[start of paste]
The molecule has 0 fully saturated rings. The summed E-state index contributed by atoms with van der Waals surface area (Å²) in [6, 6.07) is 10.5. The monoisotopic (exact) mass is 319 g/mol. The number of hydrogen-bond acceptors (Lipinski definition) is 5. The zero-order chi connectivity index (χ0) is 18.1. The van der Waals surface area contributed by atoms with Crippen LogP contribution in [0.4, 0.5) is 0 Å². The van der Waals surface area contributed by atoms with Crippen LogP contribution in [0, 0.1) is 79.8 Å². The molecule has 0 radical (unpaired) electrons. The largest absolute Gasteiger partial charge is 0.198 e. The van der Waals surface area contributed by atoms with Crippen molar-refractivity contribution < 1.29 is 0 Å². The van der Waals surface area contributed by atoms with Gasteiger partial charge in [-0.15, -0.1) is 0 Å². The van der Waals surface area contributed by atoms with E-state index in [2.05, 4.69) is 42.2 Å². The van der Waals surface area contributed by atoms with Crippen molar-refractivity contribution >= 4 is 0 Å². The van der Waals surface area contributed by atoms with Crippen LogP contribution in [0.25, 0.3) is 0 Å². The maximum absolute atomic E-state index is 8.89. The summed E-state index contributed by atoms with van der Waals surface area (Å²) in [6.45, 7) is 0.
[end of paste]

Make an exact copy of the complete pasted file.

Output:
The molecule has 0 fully saturated rings. The summed E-state index contributed by atoms with van der Waals surface area (Å²) in [6, 6.07) is 10.5. The monoisotopic (exact) mass is 319 g/mol. The number of hydrogen-bond acceptors (Lipinski definition) is 5. The zero-order chi connectivity index (χ0) is 18.1. The van der Waals surface area contributed by atoms with Crippen LogP contribution in [0.4, 0.5) is 0 Å². The van der Waals surface area contributed by atoms with Crippen LogP contribution in [0, 0.1) is 79.8 Å². The molecule has 0 radical (unpaired) electrons. The largest absolute Gasteiger partial charge is 0.198 e. The van der Waals surface area contributed by atoms with Crippen molar-refractivity contribution < 1.29 is 0 Å². The van der Waals surface area contributed by atoms with Gasteiger partial charge in [-0.15, -0.1) is 0 Å². The van der Waals surface area contributed by atoms with E-state index in [2.05, 4.69) is 42.2 Å². The van der Waals surface area contributed by atoms with Crippen molar-refractivity contribution >= 4 is 0 Å². The van der Waals surface area contributed by atoms with Crippen LogP contribution in [0.25, 0.3) is 0 Å². The maximum absolute atomic E-state index is 8.89. The summed E-state index contributed by atoms with van der Waals surface area (Å²) in [6.45, 7) is 0.